Friday, August 11, 2006

Writing in the content areas increase comprehension

Here are some ideas on integrating writing across the curriculum on p. 127.

Use shared writing to create informational texts based on content material your kids have studied or other knowledge they have.
Have students keep journals in content areas to explain their thinking, problem-solve, and document their observations.
In the primary grades, use current content area information to compose sentences to use with word work.
Help other students be more strategic, reflective readers: have them keep a notebook or journal ihn which they write predictions or summaries, copy quotations, make notes, and create charts.

I'm sure we can come up with even more to add to the list.

Writing improves Comprehension

Ok, I just have to quote this whole section from p. 126 because it hits the nail right on the head.

Composing text and comprehending text are closely related processes. Students who write better get better reading comprehension and vocabulary scores. Students who receive good writing instruction also become better readers. And when students have opportunities to do a lot of writing in the content areas (learning logs, summaries, essays, writing for specific audiences), they learn the subject matter more thoroughly than student who do not do much writing.

Children develop meaning as they write. It's what we all do, especially when we're writing about something we don't fully understand or haven't figured out yet. It's what I do when I write a book. Writing makes us think harder.

Write on Regie!

Higher Level Thinking

Many of our staff indicated they would like to see us work on higher level thinking next year. I was thinking of this when I got to Routman's comments (p. 125) on examining written responses to reading. She noted the following:

For example, research shows that when students answer teacher-originated short-answer questions, they quickly look for the needed information and copy it, with little thought or reflection. Basically, such exercises (which we have to read and assess) are not a good use of our time or the children's.

She goes on to advocate writing that enhances the reading. Here's how she puts it:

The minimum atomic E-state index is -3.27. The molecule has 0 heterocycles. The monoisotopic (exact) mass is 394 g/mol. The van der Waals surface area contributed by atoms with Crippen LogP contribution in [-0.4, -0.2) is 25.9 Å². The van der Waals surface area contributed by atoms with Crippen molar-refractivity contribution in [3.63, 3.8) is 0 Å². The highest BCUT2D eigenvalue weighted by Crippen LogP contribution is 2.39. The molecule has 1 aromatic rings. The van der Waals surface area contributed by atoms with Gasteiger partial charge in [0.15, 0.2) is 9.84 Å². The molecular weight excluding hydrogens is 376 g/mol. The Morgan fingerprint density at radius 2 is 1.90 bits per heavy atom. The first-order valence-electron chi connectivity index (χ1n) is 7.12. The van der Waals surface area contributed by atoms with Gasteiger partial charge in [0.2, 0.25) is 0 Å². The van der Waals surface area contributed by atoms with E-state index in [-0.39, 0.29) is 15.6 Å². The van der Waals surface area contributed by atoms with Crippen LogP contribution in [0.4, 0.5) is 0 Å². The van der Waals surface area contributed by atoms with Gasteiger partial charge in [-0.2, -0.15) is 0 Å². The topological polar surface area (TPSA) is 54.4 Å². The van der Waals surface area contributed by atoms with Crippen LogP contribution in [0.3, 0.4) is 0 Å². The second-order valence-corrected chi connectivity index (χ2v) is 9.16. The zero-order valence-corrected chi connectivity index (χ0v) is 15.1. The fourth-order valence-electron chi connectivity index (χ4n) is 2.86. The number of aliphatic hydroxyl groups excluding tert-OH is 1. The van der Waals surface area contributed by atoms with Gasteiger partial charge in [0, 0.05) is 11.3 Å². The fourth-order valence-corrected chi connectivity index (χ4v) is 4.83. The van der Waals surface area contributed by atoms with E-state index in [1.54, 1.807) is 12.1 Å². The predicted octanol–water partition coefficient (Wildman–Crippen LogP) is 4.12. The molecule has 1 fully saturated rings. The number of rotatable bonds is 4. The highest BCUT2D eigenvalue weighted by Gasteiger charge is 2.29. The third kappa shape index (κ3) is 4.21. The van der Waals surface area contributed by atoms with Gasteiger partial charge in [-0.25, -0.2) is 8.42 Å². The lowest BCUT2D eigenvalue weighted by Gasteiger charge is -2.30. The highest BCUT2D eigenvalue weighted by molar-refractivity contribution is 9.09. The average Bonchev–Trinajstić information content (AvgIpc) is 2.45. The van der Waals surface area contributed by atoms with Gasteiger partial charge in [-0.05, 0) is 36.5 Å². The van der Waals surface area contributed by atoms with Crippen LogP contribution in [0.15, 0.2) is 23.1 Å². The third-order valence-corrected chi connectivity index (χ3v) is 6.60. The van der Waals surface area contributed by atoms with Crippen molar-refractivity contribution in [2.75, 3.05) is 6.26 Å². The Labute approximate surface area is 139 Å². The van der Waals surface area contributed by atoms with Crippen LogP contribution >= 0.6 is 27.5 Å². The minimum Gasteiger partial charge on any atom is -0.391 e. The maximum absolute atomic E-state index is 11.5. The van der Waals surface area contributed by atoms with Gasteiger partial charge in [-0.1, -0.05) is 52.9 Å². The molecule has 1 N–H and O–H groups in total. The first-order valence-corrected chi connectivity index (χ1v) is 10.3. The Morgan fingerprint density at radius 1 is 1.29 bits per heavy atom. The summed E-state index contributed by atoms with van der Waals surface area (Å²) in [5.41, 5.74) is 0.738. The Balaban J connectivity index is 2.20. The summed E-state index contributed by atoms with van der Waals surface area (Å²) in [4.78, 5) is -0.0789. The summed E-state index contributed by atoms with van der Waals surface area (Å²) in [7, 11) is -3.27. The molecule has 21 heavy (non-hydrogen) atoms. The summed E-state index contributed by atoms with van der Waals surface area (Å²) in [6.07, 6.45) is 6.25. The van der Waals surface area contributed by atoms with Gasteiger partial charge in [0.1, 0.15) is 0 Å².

What we're after is a written response that deepens comprehension, causes the writer to reflect on the content, and/or fosters appreciation for the text. When children have to think about their response, meaning is likely to be extended . And be sure that before you ask students to explain, summarize, compare, evaluate, draw conclusions - all valuable activities- you first demonstrate and give adequate guided practice.

Well, there it is in a nutshell. We just need to clearly model that higher level thinking, provide guided practice, then actually give assignments that require students to do more than regurgitate information. Who needs staff development? Follow these three easy steps and your students will be out-thinking Stephen Hawking. :)

Reading widely supports writing

Read alouds are an integral part of the balanced literacy program. Routman encourages teachers to read aloud often, especially on topics that interest the students:

Teachers need to read aloud stories, poems, short books, long books, fiction, nonfiction, about topics and ideas that kids can connect to.

Quality Reading = Quality Writing

"Garbage in - Garbage out" goes the old refrain. This is Routman's basic premise when it comes to the type of literature students read and its effect on their writing. We need to surround our students with quality literature experiences to serve as models for their writing. She also makes a big push for non-fiction:

Children who read nonfiction have more information with which to write, have writing models at hand, and are more aware of nonfiction features such as visual aids.

English Learners benefit from Reading-Writing connection

Routman hails the benefit of the reading writing connection for English Learners:

When I cannot find texts students can easily read, we write our own. Students can read familiar stories that they tell and write far more easily than they can read commercial texts. Because it is easier to learn to read and write words that you already understand orally, creating original texts with familiar language Andy concepts makes good sense.

How are we doing on creating texts that are then used for shared, guided, and independent reading?

Routman on reading and writing

In preparation for our staff development I've been reviewing the notes from our staff meeting last spring to select work that both honors the wishes of staff for next steps and connects what we are to learn with our previous study on writing with Routman. Here's a good quote from Writing Essentials on the Reading-Writing connection:

Efffective teachers who have high-achieving students (including on high-stakes tests) do more writing and reading of whole texts and spend little time on "stuff" - activities about writing and reading.

So, consider your work during the school day. How much of your work with students is on whole texts as opposed to artificially created worksheets using language without context? For students to become more proficient writers they need to read lots of good pieces and not just isolated skills on worksheets.